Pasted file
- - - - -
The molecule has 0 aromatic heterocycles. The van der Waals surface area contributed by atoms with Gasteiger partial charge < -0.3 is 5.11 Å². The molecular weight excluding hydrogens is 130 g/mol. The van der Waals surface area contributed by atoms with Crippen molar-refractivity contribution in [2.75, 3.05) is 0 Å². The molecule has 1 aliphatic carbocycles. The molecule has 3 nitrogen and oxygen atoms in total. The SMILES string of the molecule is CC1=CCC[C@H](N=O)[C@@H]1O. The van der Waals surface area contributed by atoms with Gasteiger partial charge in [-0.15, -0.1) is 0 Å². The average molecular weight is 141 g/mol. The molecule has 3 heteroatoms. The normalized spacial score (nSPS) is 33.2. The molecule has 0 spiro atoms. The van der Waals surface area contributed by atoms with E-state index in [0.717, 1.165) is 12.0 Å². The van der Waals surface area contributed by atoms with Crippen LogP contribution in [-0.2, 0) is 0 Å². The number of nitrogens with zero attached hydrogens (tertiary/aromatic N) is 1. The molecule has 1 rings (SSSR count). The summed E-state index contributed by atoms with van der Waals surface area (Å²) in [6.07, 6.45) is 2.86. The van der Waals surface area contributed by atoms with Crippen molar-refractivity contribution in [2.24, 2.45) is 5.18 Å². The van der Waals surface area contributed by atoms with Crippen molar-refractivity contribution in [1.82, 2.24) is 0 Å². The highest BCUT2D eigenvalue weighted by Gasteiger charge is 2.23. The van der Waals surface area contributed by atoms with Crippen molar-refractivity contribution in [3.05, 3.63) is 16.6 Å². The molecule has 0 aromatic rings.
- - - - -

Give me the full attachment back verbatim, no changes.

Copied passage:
The molecule has 0 aromatic heterocycles. The van der Waals surface area contributed by atoms with Gasteiger partial charge < -0.3 is 5.11 Å². The molecular weight excluding hydrogens is 130 g/mol. The van der Waals surface area contributed by atoms with Crippen molar-refractivity contribution in [2.75, 3.05) is 0 Å². The molecule has 1 aliphatic carbocycles. The molecule has 3 nitrogen and oxygen atoms in total. The SMILES string of the molecule is CC1=CCC[C@H](N=O)[C@@H]1O. The van der Waals surface area contributed by atoms with Gasteiger partial charge in [-0.15, -0.1) is 0 Å². The average molecular weight is 141 g/mol. The molecule has 3 heteroatoms. The normalized spacial score (nSPS) is 33.2. The molecule has 0 spiro atoms. The van der Waals surface area contributed by atoms with E-state index in [0.717, 1.165) is 12.0 Å². The van der Waals surface area contributed by atoms with Crippen LogP contribution in [-0.2, 0) is 0 Å². The number of nitrogens with zero attached hydrogens (tertiary/aromatic N) is 1. The molecule has 1 rings (SSSR count). The summed E-state index contributed by atoms with van der Waals surface area (Å²) in [6.07, 6.45) is 2.86. The van der Waals surface area contributed by atoms with Crippen molar-refractivity contribution in [2.24, 2.45) is 5.18 Å². The van der Waals surface area contributed by atoms with Crippen molar-refractivity contribution in [1.82, 2.24) is 0 Å². The highest BCUT2D eigenvalue weighted by Gasteiger charge is 2.23. The van der Waals surface area contributed by atoms with Crippen molar-refractivity contribution in [3.05, 3.63) is 16.6 Å². The molecule has 0 aromatic rings.